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11.1: Introduction

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    Several people are casting their vote in polling booths.
    Figure 11.1 Voters cast their ballots in one of the world’s many democracies. (credit: “Governor Votes Early” by Maryland GovPics/Flickr, CC BY 2.0)

    Chapter Outline

    11.1 Voting Methods
    11.2 Fairness in Voting Methods
    11.3 Standard Divisors, Standard Quotas, and the Apportionment Problem
    11.4 Apportionment Methods
    11.5 Fairness in Apportionment Methods

    Suppose a friend asked you, “When did you last vote?” What would your answer be? Maybe you would tell your friend that the last time you voted was during the last presidential election, or perhaps you would tell your friend that you prefer not to vote. When thinking about voting, presidential campaigns or advertisements for reelections may come to mind, but you can cast your vote in many ways. Have you liked a post, followed a creator, friended a stranger, or clicked a heart online today? In the digital age, it's possible to vote several times a day. Voting systems are not only the machines that drive every democracy on Earth, but they are also the engines driving social media and many other aspects of life. A deeper understanding of these voting systems will enhance your ability to successfully engage with the world in which we live.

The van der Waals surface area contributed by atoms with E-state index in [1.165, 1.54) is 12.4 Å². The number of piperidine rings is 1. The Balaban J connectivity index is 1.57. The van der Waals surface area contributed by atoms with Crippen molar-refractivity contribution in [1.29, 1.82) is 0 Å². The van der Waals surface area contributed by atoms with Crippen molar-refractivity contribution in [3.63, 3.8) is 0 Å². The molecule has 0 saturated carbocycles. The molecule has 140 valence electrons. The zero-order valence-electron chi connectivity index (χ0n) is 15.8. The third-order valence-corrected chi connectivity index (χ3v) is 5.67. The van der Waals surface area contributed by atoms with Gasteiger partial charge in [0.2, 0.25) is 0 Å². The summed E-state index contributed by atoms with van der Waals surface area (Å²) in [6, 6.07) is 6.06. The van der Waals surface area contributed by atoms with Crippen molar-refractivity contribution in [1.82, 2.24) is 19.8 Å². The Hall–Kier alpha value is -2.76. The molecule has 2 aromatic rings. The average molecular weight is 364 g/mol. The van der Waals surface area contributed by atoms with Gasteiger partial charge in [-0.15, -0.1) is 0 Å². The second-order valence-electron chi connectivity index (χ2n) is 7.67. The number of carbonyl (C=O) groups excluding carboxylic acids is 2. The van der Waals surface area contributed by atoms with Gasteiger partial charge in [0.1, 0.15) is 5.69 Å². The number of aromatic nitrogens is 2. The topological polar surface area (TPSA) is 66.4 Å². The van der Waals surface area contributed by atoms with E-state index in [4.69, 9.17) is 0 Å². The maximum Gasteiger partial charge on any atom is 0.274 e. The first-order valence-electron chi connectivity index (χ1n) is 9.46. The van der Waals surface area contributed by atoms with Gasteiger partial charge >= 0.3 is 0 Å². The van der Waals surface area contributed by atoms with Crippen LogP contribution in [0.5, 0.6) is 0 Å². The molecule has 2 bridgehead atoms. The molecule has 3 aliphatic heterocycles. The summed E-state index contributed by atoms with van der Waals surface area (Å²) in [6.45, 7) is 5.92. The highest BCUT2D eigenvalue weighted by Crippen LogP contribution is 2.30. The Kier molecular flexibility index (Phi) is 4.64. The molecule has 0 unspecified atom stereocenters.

In this chapter, you will become one of the founders of the new democratic country of Imaginaria. You have a great responsibility to the people of this fledgling democracy. You have been tasked with writing the portion of the constitution that lays out voting procedures. In preparation for this important task, you will explore the various types of voting systems, from school board elections to Twitter wars. You will see how these types are alike, how they differ, and how they might be applied in Imaginaria. Most importantly, you will learn about the mathematically inherent advantages and disadvantages of various voting systems so that you can make informed choices to better the lives of the Imaginarians.

    This page titled 11.1: Introduction is shared under a CC BY 4.0 license and was authored, remixed, and/or curated by OpenStax via source content that was edited to the style and standards of the LibreTexts platform.

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